Sunday, November 04, 2007

Keep On Tryin'

I know some of y'all wondering why I haven't been posting the vintage Nigerian tunes lately, especially since there's so much stuff I promised I was gonna put up like a million years ago (the rest of the BLO discography, the remaining two Ofege albums, the Lijadu Sisters' Sunshine, Gbubemi Amas's Grill album, the Kiki Gyan story, etc).

I apologize for slacking on that, and I promise that I will get to it soon. I've been pretty busy lately, and can you believe that my developmentally delayed ass is still having trouble digitizing the records? sigh It's crazy... I bought a new pre-amp, switched from Final Vinyl to Audio Hijack Pro, even changed the damn cartridge and yet my recordings are still coming out all distorted and yucky-sounding. I'm really at wit's end at this point!

Fear not, though: I'm determined to lick the problem this weekend by hook or by crook, so (Jah willing!) we should be back back to our regularly scheduled programming this week. I want to work on improving the general quality of the accompanying articles, too. As I've said before, one of the most frustrating things about trying to write about Nigerian music is the lack of preexisting documentation of the subject. That's kinda the reason why I wanted to do it in the first place: just to offer some kind of substantial content for someone to find if they happened to Google "Jake Sollo" or "Felix Lebarty." But, y'know... I'm actually starting to question whether I'm really even qualified for the job.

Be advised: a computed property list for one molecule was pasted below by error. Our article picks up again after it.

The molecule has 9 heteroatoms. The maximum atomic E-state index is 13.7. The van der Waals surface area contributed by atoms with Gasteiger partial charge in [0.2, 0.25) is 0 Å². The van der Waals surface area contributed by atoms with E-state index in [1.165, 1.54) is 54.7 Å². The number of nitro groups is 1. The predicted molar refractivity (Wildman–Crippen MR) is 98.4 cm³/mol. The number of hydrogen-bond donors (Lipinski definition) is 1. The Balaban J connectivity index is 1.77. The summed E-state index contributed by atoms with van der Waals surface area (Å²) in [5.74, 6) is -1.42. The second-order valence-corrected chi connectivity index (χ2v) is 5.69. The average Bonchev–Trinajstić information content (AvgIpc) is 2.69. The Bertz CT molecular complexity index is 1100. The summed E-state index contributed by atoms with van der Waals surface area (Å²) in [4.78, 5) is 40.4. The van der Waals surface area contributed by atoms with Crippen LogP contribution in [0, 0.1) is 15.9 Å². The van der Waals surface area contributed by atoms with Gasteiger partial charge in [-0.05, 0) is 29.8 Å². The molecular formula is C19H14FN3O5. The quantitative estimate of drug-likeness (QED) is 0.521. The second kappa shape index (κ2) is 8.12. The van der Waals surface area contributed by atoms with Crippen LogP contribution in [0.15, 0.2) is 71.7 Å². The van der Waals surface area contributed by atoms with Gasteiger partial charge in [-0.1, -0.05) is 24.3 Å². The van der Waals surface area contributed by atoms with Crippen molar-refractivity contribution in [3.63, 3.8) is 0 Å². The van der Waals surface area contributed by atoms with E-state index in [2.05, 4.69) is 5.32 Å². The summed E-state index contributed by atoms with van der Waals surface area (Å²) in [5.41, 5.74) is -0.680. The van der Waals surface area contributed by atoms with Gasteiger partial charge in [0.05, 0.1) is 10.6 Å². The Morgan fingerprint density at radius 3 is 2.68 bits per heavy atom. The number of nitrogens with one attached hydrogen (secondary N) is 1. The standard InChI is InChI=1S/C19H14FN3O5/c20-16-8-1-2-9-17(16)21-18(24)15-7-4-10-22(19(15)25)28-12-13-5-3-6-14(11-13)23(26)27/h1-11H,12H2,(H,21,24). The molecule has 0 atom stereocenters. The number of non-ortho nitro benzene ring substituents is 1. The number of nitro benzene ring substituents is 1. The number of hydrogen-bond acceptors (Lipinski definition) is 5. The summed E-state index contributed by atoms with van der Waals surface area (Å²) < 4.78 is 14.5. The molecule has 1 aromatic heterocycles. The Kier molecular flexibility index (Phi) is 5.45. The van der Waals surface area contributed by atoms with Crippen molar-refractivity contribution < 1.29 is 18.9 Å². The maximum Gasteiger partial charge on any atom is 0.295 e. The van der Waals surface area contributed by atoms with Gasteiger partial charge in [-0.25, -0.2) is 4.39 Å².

I mean, the majority of the stuff I write here is pulled from memories of things I saw and heard when I was 8, 9 years old, or articles I read in the Sunday arts section of the Nigerian Concord or Lagos Weekend well over two decades ago or something. Every day I become more conscious of gaping holes in my knowledge and it drives me crazy. Just the other day I found some (minor) errors in one of my past posts and it upset me much more than it probably should have, but I'm a stickler for accurate information. I just need to do a gang of research, basically. And it's kind of hard to do it from where I am right now, but I've been working on lining up interviews with some of the Nigerian musicians from that era, so hopefully we'll be seeing more of that around here in the near future.

When I got back from Nigeria last year (come to think of it, this weekend makes it exactly one year. wow.) I was seriously thinking about writing a book about Nigerian music from the 1960s to the 1990s. Later, I talked to Obafunkie and learned that he had a similar idea and we kicked around the idea of collaborating. I guess it would be good to have a volume like that in existence, but I wonder who its audience would even be. Part of what makes books on music history worth reading is putting down the book, going to the record store, picking up the music you just read about and appreciating it in an enriched context. But most of this music has never been reissued and is virtually "lost" right now... Only a small cult knows of its existence. Which is why I guess it's important to continue raising awareness about it, I guess.